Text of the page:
By most accounts, Jeff Francoeur is a solid guy. I've sat just a few rows back in the outfield at CBP and watched him have some fun banter with Phillies fans. He just seemed to get that baseball is supposed to be fun, and treating the opposing team's fans like children -- *cough* Melky *cough* -- isn't a good way to go to work everyday.
Unfortunately for him, his 2010 season is doomed because he dressed up like Santa at the Mets' holiday party.
At the very end of an article in the New York Times on Tuesday about the Mets going from bystanders to buyers, there's a wonderful nugget that will put you in the holiday spirit. If your name is Scrooge, that is.
Jeff Francoeur played Santa Claus
at the Christmas party, a role that has often come with its share of
misfortune the following season. In 2004, Mike Cameron played Santa,
then had a serious outfield collision with Carlos Beltran the following
August that put him on the disabled list for the remainder of the
season. In 2005, Kris Benson was Santa and was then traded to the Orioles
a month after the party. It is believed his wife Anna’s provocative
attire at the party contributed to the trade. In 2007, John Maine was
Santa and had an injury-plagued season, and last year it was Mike
Pelfrey, who struggled in 2009.
This likely means only one thing, the real Saint Nick is a Phillies fan and doesn't like when a stinkin' Met tries to steal his style.
Oh, man. Remember that time Joel Embiid did the Dream Shake?!? And then that time he did the crossover. And when he was pumping the crowd up on his way back down the court after drilling a three ball?!?
Well now you don't have to just remember it. You can watch it all again.
Our friendly video team cut together a video featuring every single minute of JoJo's action in his NBA debut. Sadly, he was on a 20-minute restriction, but that didn't stop Brett Brown from getting him out there for a couple of extra minutes.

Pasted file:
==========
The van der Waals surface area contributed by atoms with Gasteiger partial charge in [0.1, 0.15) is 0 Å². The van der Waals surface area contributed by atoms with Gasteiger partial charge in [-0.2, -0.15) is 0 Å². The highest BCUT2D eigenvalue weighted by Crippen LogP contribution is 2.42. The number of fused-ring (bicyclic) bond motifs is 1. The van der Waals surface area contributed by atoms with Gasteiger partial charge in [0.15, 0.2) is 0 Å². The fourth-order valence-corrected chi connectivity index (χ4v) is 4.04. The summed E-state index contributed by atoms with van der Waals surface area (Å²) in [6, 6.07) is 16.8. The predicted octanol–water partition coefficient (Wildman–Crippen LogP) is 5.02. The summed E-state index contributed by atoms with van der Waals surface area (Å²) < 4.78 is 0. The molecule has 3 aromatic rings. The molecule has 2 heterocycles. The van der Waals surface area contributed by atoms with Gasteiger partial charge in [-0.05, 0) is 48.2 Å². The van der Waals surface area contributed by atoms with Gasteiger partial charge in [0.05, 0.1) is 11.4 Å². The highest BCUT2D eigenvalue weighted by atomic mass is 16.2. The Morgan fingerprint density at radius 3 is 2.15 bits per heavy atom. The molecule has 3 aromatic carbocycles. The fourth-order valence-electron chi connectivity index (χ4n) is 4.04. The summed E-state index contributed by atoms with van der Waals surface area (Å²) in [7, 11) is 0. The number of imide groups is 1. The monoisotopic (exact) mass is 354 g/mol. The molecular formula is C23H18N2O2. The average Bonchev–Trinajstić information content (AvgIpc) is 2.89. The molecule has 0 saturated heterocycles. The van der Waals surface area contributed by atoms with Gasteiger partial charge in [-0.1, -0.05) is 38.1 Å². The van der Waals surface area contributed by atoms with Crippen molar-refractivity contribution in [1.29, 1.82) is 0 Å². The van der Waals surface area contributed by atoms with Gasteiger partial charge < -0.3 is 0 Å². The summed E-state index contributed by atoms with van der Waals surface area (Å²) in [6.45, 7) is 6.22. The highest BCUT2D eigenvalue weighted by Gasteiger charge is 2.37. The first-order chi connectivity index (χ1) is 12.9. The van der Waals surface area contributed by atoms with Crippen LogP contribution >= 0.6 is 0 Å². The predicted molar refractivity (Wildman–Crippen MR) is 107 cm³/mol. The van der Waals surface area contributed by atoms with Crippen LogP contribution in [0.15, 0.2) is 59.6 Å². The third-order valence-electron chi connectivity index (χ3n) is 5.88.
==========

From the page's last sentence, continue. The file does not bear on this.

Enjoy. And as Dario Saric would say, "I love him so much."
If reading is more your thing, check out Jess Camerato on Embiid's debut and Andrew Unterberger on The Process being secured.
Sevyn Streeter, the performing artist who claimed Wednesday that the Sixers replaced her for the national anthem because of her intent to wear a jersey with the words "We Matter," signed a contract that prohibited political statements, according to CBS3's Jan Carabeo.
Per the report, Streeter was offered an alternate shirt and told she could wear her own shirt in the stands after the performance.
"I was angry, extremely, extremely angry and disappointed and honestly brought to tears by all of it. It broke my heart," Streeter told The Associated Press. "Honestly, I was very excited about being able to perform the national anthem. I was really looking forward to that."
The Sixers didn't directly confirm or deny the allegation but responded with the following statement:
"The Philadelphia 76ers organization encourages meaningful actions to drive social change. We use our games to bring people together, to build trust and to strengthen our communities. As we move from symbolic gestures to action, we will continue to leverage our platform to positively impact our community."
This statement is consistent with efforts being made throughout the NBA calling for action over gestures, as detailed in a feature in B/R Mag.
“I’m past the gestures,” Carmelo Anthony told B/R Mag. “I’m past that. It’s all about creating things now and putting things in motion. So, that’s what I’m on. I’m trying to get guys on board with that and help them understand that — enough of the gesturing and talking and all of that stuff — we need to start putting things in place.”